Time Trials

Time management. How many courses have I taken, books have I read, journals have I abandoned, apps litter my phone, and it still eludes me?

Tick, tock.

When do we start to hear it? And why?

When we’re little kids, five minutes feels like almost a lifetime. Five years is a lifetime.

As my average weekday kicks over past 3:15, then 4:05, then the 4:30 I promised myself it was time to wrap up, and at 5:07 I’m officially calling the last seven minutes my conversation with my colleague in Oregon “social” in order to be able to claim that I finished the day by 5.

Right now, a specific clock is ticking: I’m giving myself just 25 minutes to write this post, and five minutes to find the pretty picture that goes with it, and get it posted.

Time.

I spend a lot of my day talking to business owners, and nearly every one of them agrees that time is one our most precious resources. Many of my decisions, and theirs, are driven by the answer to the question, “What’s the best use of my time right now?”

I am blessed with a creative mind, burgeoning curiosity, and a bounty of natural energy. That typically means I have many thousands more ideas than I can do anything with. I try to write down the ones that are the most insistent, and trust that the others that are truly worthwhile will keep jostling for attention until they end up on what I’ve tricked my idea generator into thinking is The List.

Except that I don’t have just one list. NoooOOOOoo…. There are stickies, and a desk blotter, and three journals. Then there’s the big monster Zoho calendar, which doesn’t talk consistently to the Outlook calendar that people’s evites land on when I accept them, the daybook I copy things into (why I do that in ink is anybody’s guess; it takes a whiteout strip dispenser to clean it up to reflect reality) to see the blocks of TIME that are actually available to DO anything that’s not an appointment or meeting.

Those are usually skinny little fragments.

I’m familiar with maaaaaany concepts of time management and organization. Ohhh, I have a shelf full of books, and hundreds of hours of coaching time behind me. Did I mention I love stationery and paper and lovely quality pens and pencils? And automated systems to check things off? I still have open accounts with Nozbe and Asana and one other one with pretty colors that I forget what is, and I know there’s another app on my phone that generates packing lists for travel and makes helpful suggestions based on seasons and destinations.

One of my morning walking partners — a communications specialist with the National Guard — says she wrestles the same flood of to do’s as she moves through her week.

When we were talking about it on the trail today, she observed, “If I’m not keeping track, and checking off my AM list and my PM list, and the things in between, I feel unmoored, kind of ungrounded.”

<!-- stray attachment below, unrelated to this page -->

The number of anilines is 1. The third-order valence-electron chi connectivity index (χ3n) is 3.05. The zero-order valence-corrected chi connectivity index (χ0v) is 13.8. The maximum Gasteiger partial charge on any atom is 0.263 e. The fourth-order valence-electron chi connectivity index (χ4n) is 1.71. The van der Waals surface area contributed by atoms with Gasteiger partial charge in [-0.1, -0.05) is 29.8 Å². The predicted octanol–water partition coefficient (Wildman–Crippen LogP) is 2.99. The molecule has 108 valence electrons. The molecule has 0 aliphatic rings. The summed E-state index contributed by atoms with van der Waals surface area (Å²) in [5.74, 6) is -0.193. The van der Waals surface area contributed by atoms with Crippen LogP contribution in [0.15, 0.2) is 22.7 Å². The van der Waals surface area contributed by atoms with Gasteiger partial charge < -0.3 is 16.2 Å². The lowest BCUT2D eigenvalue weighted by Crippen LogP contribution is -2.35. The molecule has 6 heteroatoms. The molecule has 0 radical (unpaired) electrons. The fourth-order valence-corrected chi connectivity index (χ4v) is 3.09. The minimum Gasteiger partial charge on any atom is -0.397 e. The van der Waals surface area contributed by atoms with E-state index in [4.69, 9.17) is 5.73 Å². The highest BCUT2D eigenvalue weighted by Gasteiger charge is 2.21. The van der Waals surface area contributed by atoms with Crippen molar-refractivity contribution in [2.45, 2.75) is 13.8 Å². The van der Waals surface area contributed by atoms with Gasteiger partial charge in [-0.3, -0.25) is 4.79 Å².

I’m glad I’m not alone.

If I block off the daily time for journaling, and fitness, and tai chi practice, and meditation, and writing my own personal blog (challenge of the month) and editing Simon’s daily sports blog (a continuing mission), and if I actually scheduled in time for meals instead of gobbling and snacking, and then the scheduled client sessions, and the weekly team and coaching calls, and the presentations and public speaking for lead generation, the social media sharing and video to support all that, the conversations with new and sustaining partners to help each other… and then put some constraints on all that like “Calls start no earlier than 8:30, and formal day ends at 5 except on Fridays, when I’m done at noon,”

There’s not much time left for the professional creative “deep work” that is truly sustaining. All too often I find I’ve backed myself into a corner where I haven’t left myself enough time to bask in the work I love to do most.

And I consistently underestimate by about 200% how long it takes me to do anything.

I woke up this morning despairing just a bit that this is my life right now. This is what my life looks like optimized for pandemic. No flying. No teaching climbing. No climbing. No traveling. Squeezing in social conversations with friends and family that I book with the same precision as I stack up my work day.

If pandemic ended tomorrow, I’d be at a loss to figure out where to find the time to find the time to restructure how I manage my time.

“It’s not ending tomorrow,” JJ said helpfully.

We finished listening to the 6 am news and it seems he’s right.

AND…hey, I’m vertical, breathing, and on the right side of the grass. The bar for accomplishment, and the threshold for gratitude, is low these days.

Wish I knew how to tame the time tangle. I think all I can do is take it apart one thread at a time.

Remember I said the clock is ticking? Timer just went off.

Gotta find the pretty picture, and that’s all the time this gets today.

What does it take?

Maybe it’s not about managing time but changing my relationship with how I feel about it.

Stay tuned.

One thought on “Time Trials

  1. That’s a really good blog you have here Judy. One day at a time, I like the idea in being co-ordinated in what you do in your day, how long you do something for. I should start incorporating a schedule like that for each day, what I’m going to do, what am I going to accomplish today. Thanks Judy – Leighanne

    Like

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